RiskIQ’s proprietary discovery technology continuously defines your organization’s unique Internet-exposed attack surface and uncovers previously unknown and unmonitored properties. Discovered assets are indexed in a RiskIQ Inventory, providing a dynamic system of record of web applications, third party dependencies, and web infrastructure under the organization’s management through a single pane of glass.
Through this process, RiskIQ enables organizations to keep pace with their constantly shifting digital attack surface and identify emerging risks and policy violations over time.
How Does It Work?
To map out all of your organization's assets, our system first intakes something that is known to belong to you as the seed used for discovering the rest. The initial seed may be any of the types of web infrastructure indexed by RiskIQ:
- Host Name
- SSL Cert
- Contact Email Address
- IP Block
- Name Server
- Mail Server
Given a seed, RiskIQ uses everything known about that seed in order to build a map of all the other things your organization owns, which make up the org's complete digital footprint. The discovery process uses the seeds as the central nodes and spiders outward towards the periphery of your digital footprint by identifying all the infrastructure directly connected to the seed, and then identifying all the things related to each of the things in the first set of connections, and so on and so forth until we reach the edge of what your organization is responsible for managing.
For example, to discover RiskIQ's infrastructure, you might use the domain, riskiq.com, as the initial keystone seed. Starting with this seed, we could consult the following sources and derive the following relationships:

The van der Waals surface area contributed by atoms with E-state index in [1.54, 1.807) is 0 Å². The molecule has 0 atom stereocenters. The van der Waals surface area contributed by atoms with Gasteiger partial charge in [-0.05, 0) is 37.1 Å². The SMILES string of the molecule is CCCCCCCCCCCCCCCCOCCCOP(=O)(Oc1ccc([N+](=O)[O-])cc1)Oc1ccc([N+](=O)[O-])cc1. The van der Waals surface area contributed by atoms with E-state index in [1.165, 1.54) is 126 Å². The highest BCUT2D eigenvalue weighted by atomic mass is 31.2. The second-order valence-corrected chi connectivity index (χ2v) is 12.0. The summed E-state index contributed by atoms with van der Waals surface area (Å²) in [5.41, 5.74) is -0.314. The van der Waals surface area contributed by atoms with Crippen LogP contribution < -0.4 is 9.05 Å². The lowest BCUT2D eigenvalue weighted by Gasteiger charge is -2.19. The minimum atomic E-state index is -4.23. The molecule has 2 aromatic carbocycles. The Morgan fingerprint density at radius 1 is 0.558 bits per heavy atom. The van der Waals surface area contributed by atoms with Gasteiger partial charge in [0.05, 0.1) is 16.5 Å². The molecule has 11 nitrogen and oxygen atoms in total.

- WhoIs Records:
- Other domain names registered to the same contact email or registrant org used to register riskiq.com likely also belong to RiskIQ
- All domain names registered to any @riskiq.com email address likely also belong to RiskIQ
- Other domains associated with the same name server as riskiq.com may also belong to RiskIQ
- DNS Records
- We can assume that RiskIQ also owns all observed hosts on the domains it owns and any websites that are associated with those hostnames
- Domains with other hosts resolving to the same IP blocks might also belong to RiskIQ if RiskIQ owns the IP block
- Mail servers associated with RiskIQ-owned domain names would also belong to RiskIQ
- SSL Certs:
- RiskIQ probably also owns all SSL certificates connected to each of those hosts and any other hosts using the same SSL certs
- IP Whois Records
- Other IP blocks belonging to the same organization as the IP blocks in which RiskIQ's hosts are associated might also belong to RiskIQ and lead to more infrastructure RiskIQ owns through associations with other hosts/domains
- ASN Records
- Other IP blocks associated with the same ASN as the IP blocks to which hosts on RiskIQ's domain names are connected may also belong to RiskIQ--as would all the hosts and domains that resolve to them
Using this set of first-level connections, we would have derived an entirely new set of candidate asset leads to investigate--upon each of which we can perform the same types of automated, recursive searching based on all their available attributes to find second-level and third-level connections--thereby, providing more information RiskIQ can use to build up the full set of infrastructure that an organization controls.
Discovery returns high confidence "candidate assets" based on conducting these searches and deriving relationships using RiskIQ's data sets. Users may then confirm that those candidates are in fact owned by their organization and add them to their RiskIQ Inventory, or may instead dismiss them as not owned/owned by another entity if the organization does not consider itself responsible for managing those assets, in which case, that information is fed back into the discovery system to help guide future searching.
Asset details are continuously refreshed and updated over time to maintain an accurate map of asset states and relationships as well as to uncover newly-created assets as they emerge. Once added to Inventory, asset websites also begin continuous monitoring via RiskIQ virtual users, which examine the content and behavior of each page within those sites. RiskIQ's Analytics and Classification technology can then use that data to identify and alert regarding potential security risks or policy violations within the set of assets your organization owns so that you can take appropriate action to remediate them.